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Who Made The US Reconstruction Era?

By Aleysha Shergill - History Student @ St Hilda's College, Oxford


The Reconstruction era is often overlooked in the history of the freedom sought by African Americans in the United States. Reconstruction lasted from the end of the American Civil War from 1865 to 1877, as the US sought to reintegrate the Southern states into the Union and attempted to define the legal status of African Americans.

And yet, recent historiography on Reconstruction has sought to reinstate the period as a moment of true historical significance. Historians such as Eric Foner, for example, have identified Reconstruction as the ‘origin of the concept of the Civil Rights movement’ and ‘a repudiation of the legal history of the US’. The question which remains, however; who was responsible for the freedom achieved by African Americans during the Reconstruction period?

It is important not to underestimate the role played by ‘top-down’ Congressional Reconstruction. Radical Republicans in Congress, for example, sought the creation of a powerful national state which would guarantee African Americans equal standing in the polity and equal opportunity in a free labour economy. In 1865, Congress passed the 13th Amendment, outlawing ‘slavery and involuntary servitude’, the 14th Amendment in 1868, which enshrined the concept of birth-right citizenship and equality into the constitution for the first time, and the 15th Amendment in 1870, which mandated that black men must have the right to vote, bringing some 2000 African American men into positions of political power. In 1867, Congress also divided former confederate states into 5 military districts, with a commanding military officer in each district, authorized to keep order and protect the ‘rights of persons and property’. The federal government, in other words, had become the ‘custodian of freedom’.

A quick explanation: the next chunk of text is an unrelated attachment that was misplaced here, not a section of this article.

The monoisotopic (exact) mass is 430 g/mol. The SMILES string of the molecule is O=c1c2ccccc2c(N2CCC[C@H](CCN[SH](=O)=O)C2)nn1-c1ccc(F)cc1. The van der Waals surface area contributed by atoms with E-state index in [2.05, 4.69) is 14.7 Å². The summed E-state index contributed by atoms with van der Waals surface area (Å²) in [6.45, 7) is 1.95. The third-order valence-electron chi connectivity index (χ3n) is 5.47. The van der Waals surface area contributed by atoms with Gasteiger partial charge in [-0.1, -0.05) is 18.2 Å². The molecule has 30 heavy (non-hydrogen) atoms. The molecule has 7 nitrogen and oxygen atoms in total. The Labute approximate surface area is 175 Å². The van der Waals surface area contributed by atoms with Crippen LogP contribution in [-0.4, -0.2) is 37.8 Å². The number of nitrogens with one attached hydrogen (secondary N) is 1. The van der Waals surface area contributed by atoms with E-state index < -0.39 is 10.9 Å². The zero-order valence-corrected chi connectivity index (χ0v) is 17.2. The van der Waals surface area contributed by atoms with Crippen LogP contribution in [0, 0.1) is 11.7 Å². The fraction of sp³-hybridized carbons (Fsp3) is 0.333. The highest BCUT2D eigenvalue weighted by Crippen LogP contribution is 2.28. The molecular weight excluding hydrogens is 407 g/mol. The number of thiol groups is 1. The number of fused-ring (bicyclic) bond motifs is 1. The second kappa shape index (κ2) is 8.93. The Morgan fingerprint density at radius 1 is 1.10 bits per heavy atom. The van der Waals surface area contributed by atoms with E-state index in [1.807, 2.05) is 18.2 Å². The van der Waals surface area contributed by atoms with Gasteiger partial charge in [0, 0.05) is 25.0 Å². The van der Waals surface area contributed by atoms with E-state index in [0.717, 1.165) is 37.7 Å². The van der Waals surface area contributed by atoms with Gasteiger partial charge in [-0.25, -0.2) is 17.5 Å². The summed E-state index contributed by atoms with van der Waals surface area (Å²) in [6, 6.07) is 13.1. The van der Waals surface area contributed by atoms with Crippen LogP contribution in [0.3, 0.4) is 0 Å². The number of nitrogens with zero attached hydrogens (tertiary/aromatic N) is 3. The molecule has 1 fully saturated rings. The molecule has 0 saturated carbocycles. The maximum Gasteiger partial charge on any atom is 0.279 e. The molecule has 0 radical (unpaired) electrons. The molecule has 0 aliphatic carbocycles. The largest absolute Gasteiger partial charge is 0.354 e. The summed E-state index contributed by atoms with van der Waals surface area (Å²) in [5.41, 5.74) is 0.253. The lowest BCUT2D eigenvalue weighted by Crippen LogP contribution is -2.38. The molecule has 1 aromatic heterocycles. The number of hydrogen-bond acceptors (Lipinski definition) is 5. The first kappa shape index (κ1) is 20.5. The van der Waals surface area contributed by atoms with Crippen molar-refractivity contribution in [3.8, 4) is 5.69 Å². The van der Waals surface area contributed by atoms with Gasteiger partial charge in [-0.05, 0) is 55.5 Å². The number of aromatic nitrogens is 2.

Recent historiography, championed by Eric Foer, has also sought to reinstate African Americans as active agents in the making of Reconstruction. Not only did the service of 200,000 black men in the union army help to give the Civil War a new meaning, but African Americans also continued to define the terms of their freedom and its implementation after military victory.

The political mobilization of the black community is where the efforts of African American’s themselves in their quest for freedom were the most marked. In 1867, politics emerged as the principal focus of black aspiration, as the demise of the structure of civil authority opened the door for political mobilization to sweep across the black belt. The Union League reflected and channelled this political mobilization. The League’s main function was political education, but it also assisted in the building of schools and churches and encouraged freedmen to be assertive with their employers. It also made possible the vast expansion of black political leadership that emerged between 1864 and 1867.

Nevertheless, historians have also emphasised the persistence of white southern racial violence, which significantly reduced the agency of African Americans during the era of Reconstruction. The emergence of the Ku Klux Klan, for example, contributed to some of the worst terrorist episodes in American history. Counteracting black enfranchisement was the concrete objective and terrorists shot and intimidated political leaders and voters and burned schools and churches. Terrorists also demolished the Union League. A clear example of the violence which prompted federal intervention was the 1871 riot in Meridian, Mississippi, where Klansmen assassinated black officeholders.

Moreover, the historiography must not lose sight of the role African Americans played in Reconstruction, as in the Civil Rights movement, both for defining their vision of freedom and for its implementation. However, we must not lose sight of the persistence of highly effective organized and unorganized white southern racial violence, which significantly impeded the ability of African Americans to achieve true emancipation.

Further reading:

  1. Eric Foner, ‘The significance of Reconstruction after the Civil War’ Gilder Lehrman Lecture, LSE (17 March 2011)

  2. Eric Foner, Reconstruction: America’s Unfinished Revolution, 1863–1877 (1988)

  3. Michael Fitzgerald, Splendid Failure: Postwar Reconstruction (2007)


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